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State v. Osborn

Decided: April 4, 1960.

STATE OF NEW JERSEY, PLAINTIFF-RESPONDENT,
v.
LE ROY OSBORN, DEFENDANT-APPELLANT



For reversal -- Chief Justice Weintraub, and Justices Burling, Jacobs, Francis, Proctor, Hall and Schettino. For affirmance -- None. The opinion of the court was delivered by Proctor, J.

Proctor

The defendant was convicted in the "Marine Navigation Court," by Frank Walsh, Jr., "Judge-Magistrate," of recklessly operating a power vessel in the tidal waters of the Manasquan River in violation of L. 1952, c. 157, ยง 4, N.J.S.A. 12:7-47, and was fined $100. He appealed to the Ocean County Court, which "affirmed" his conviction after a trial de novo, but imposed a fine of $25. See R.R. 3:10-10(e) as to the proper practice. The defendant then appealed to the Appellate Division and we certified the cause before hearing there.

At the trial de novo in the County Court, the defendant contended that the "court" in which he was first convicted was established in violation of Art. III, Par. 1 and Art. VI, Sec. VI, Par. 1 of the New Jersey Constitution, and that therefore his conviction was a nullity. He further argued that the complaint before that "court" was fatally defective because it was not verified by the complaining witness. As to the latter argument, the county judge held that the defendant had waived the defect in the complaint below by seeking a de novo review of his conviction. As to the constitutional objection, the county judge declined to make a decision, holding that he had jurisdiction to hear the cause whether or not the proceedings below were void. He proceeded

to hear the cause de novo, and, as said above, affirmed the conviction but modified it by reducing the amount of the fine.

The defendant contends here, as before the County Court, that his conviction was void for two reasons, (1) that the complaint before the "Marine Navigation Court" was fatally defective because not verified, and therefore could not confer jurisdiction, and (2) that the statute authorizing Frank Walsh, Jr., to sit as a magistrate was unconstitutional, and, therefore, there was no validly created court with jurisdiction of the subject matter. The State argues in reply that the defendant waived his objection to the complaint by his appeal; that the "Marine Navigation Court" is constitutional, but that even if it is not, the County Court had jurisdiction to proceed in the cause, and the defendant's conviction there was valid.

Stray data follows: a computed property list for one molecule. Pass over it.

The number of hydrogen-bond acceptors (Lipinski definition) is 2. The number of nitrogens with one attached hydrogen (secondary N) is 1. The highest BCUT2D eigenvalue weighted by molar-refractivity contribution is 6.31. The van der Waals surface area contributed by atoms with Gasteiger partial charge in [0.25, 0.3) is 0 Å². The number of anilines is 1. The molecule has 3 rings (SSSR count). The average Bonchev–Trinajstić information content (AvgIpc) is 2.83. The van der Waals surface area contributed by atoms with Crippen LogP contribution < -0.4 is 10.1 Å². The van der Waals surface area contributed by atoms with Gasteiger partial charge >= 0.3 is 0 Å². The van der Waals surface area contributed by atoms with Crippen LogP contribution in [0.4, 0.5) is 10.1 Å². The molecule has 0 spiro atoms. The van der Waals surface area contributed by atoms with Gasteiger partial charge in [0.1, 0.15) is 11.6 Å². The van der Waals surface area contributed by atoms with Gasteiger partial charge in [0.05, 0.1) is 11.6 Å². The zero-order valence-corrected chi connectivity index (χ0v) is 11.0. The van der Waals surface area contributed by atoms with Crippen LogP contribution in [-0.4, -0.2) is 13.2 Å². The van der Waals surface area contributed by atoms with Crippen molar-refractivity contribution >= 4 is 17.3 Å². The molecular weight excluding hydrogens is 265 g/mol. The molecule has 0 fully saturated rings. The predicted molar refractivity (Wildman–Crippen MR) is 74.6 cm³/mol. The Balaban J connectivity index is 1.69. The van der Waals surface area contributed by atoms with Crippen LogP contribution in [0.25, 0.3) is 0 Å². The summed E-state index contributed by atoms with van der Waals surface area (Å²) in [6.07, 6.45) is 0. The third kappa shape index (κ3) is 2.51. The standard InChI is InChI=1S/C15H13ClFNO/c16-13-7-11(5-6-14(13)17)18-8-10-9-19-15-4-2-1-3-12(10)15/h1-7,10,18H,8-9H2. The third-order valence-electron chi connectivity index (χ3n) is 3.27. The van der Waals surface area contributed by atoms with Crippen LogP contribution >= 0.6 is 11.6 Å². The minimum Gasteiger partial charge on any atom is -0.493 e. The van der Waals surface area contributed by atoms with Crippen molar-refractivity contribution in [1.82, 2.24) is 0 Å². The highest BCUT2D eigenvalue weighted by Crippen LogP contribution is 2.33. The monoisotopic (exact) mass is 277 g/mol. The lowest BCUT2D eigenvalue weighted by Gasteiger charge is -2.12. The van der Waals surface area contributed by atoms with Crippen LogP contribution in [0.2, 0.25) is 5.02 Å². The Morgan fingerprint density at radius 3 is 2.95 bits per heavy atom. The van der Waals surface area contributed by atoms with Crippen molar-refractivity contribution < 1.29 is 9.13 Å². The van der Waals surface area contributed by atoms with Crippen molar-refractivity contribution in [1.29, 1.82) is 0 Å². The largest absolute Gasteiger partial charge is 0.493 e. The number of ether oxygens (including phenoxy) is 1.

We agree with the county judge that the alleged defect in the complaint brought against the defendant did not affect his jurisdiction of the case on appeal. Proceedings for violations of section 4 of the tidal waters act, N.J.S.A. 12:7-47, are, at least procedurally, quasi-criminal in nature. See N.J.S.A. 12:7-52, N.J.S.A. 12:7-34.28, and Sawran v. Lennon, 19 N.J. 606, at page 612 (1955). See also State v. Yaccarino, 3 N.J. 291 (1949); City of Newark v. Pulverman, 12 N.J. 105 (1953). Appeals from convictions in inferior courts for such violations are therefore governed by R.R. 3:10-10(b). That rule provides that an appeal to the County Court "shall operate as a waiver of all defects in the record, including any defect in, or the absence of any process or charge laid in the complaint." Therefore, the lack of verification of the complaint was a defect waived by the defendant by reason of his appeal to the County Court. State v. Bigley Bros., 53 N.J. Super. 264 (App. Div. 1958).

But the reach of the waiver provision of R.R. 3:10-10(b) extends only to procedural matters. It does not have the effect of curing a lower court's lack of jurisdiction

over the subject matter, which is not conferred by the defendant's waiver or implied consent. See State v. Hunter, 12 N.J. Super. 128 (App. Div. 1951); State v. Baumgartner, 21 N.J. Super. 348 (App. Div. 1952). Cf. State v. Rosenblum, 102 N.J.L. 125 (E. & A. 1925). Jurisdiction over the subject matter is the power of a court to hear and determine cases of the class to which the proceeding in question belongs. It rests solely upon the court's having been granted such power by the Constitution or by valid legislation, and cannot be vested by agreement of the parties. Petersen v. Falzarano, 6 N.J. 447, at page 454 (1951); Abbott v. Beth Israel Cemetery Ass'n of Woodbridge, 13 N.J. 528, at page 537 (1953).

The State argues, however, that it is immaterial whether the "Marine Navigation Court" had jurisdiction to convict the defendant, because the County Court, which heard the case on its merits, had original jurisdiction, and therefore could have heard the case in the first instance. N.J.S.A. 12:7-34.31, N.J.S.A. 12:7-52. Granting the County Court's original jurisdiction of the cause, we are unable to see how it helps the State's argument here. The simple answer is that the County Court's original jurisdiction was never invoked either by the State or the defendant. The complaint was not addressed to it, and the State made no attempt to institute proceedings before it in any other way. The jurisdiction of the County Court was invoked only by way of the defendant's appeal, and thus it heard the cause only in its appellate capacity. Therefore, if by reason of the invalidity of the proceedings brought before it for appellate review the County Court should have set aside the conviction, it is no matter that it might as an original matter have validly convicted the defendant.

The State also argues that any lack of jurisdiction in the "Marine Navigation Court" is cured by R.R. 1:27 D. Paragraph (a) of that rule provides, with exceptions not here pertinent, that "where any court is without jurisdiction ...


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